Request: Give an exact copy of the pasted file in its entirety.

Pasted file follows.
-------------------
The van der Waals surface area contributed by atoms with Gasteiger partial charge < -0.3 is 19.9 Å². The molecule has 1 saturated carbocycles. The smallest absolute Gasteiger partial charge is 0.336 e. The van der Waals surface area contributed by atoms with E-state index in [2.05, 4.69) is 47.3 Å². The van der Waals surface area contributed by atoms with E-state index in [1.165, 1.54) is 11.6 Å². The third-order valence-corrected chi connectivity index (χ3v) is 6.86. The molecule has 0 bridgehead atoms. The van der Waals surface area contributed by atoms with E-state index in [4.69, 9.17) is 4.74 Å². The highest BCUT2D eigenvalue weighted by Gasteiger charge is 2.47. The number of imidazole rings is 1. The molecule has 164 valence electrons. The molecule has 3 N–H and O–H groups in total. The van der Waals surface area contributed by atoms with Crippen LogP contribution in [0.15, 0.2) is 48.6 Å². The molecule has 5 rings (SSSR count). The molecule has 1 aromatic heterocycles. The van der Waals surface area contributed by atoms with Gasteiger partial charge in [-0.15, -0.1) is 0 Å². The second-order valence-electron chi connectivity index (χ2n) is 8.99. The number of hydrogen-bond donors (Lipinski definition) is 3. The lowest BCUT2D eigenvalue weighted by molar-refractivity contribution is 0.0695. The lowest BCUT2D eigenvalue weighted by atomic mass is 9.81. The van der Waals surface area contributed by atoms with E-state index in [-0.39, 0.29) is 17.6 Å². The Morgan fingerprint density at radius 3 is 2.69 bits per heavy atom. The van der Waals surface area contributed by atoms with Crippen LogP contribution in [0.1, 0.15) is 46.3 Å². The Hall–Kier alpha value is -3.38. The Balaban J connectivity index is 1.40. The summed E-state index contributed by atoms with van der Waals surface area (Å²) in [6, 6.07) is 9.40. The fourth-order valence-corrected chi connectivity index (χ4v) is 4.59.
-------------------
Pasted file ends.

The van der Waals surface area contributed by atoms with Gasteiger partial charge < -0.3 is 19.9 Å². The molecule has 1 saturated carbocycles. The smallest absolute Gasteiger partial charge is 0.336 e. The van der Waals surface area contributed by atoms with E-state index in [2.05, 4.69) is 47.3 Å². The van der Waals surface area contributed by atoms with E-state index in [1.165, 1.54) is 11.6 Å². The third-order valence-corrected chi connectivity index (χ3v) is 6.86. The molecule has 0 bridgehead atoms. The van der Waals surface area contributed by atoms with E-state index in [4.69, 9.17) is 4.74 Å². The highest BCUT2D eigenvalue weighted by Gasteiger charge is 2.47. The number of imidazole rings is 1. The molecule has 164 valence electrons. The molecule has 3 N–H and O–H groups in total. The van der Waals surface area contributed by atoms with Crippen LogP contribution in [0.15, 0.2) is 48.6 Å². The molecule has 5 rings (SSSR count). The molecule has 1 aromatic heterocycles. The van der Waals surface area contributed by atoms with Gasteiger partial charge in [-0.15, -0.1) is 0 Å². The second-order valence-electron chi connectivity index (χ2n) is 8.99. The number of hydrogen-bond donors (Lipinski definition) is 3. The lowest BCUT2D eigenvalue weighted by molar-refractivity contribution is 0.0695. The lowest BCUT2D eigenvalue weighted by atomic mass is 9.81. The van der Waals surface area contributed by atoms with E-state index in [-0.39, 0.29) is 17.6 Å². The Morgan fingerprint density at radius 3 is 2.69 bits per heavy atom. The van der Waals surface area contributed by atoms with Crippen LogP contribution in [0.1, 0.15) is 46.3 Å². The Hall–Kier alpha value is -3.38. The Balaban J connectivity index is 1.40. The summed E-state index contributed by atoms with van der Waals surface area (Å²) in [6, 6.07) is 9.40. The fourth-order valence-corrected chi connectivity index (χ4v) is 4.59.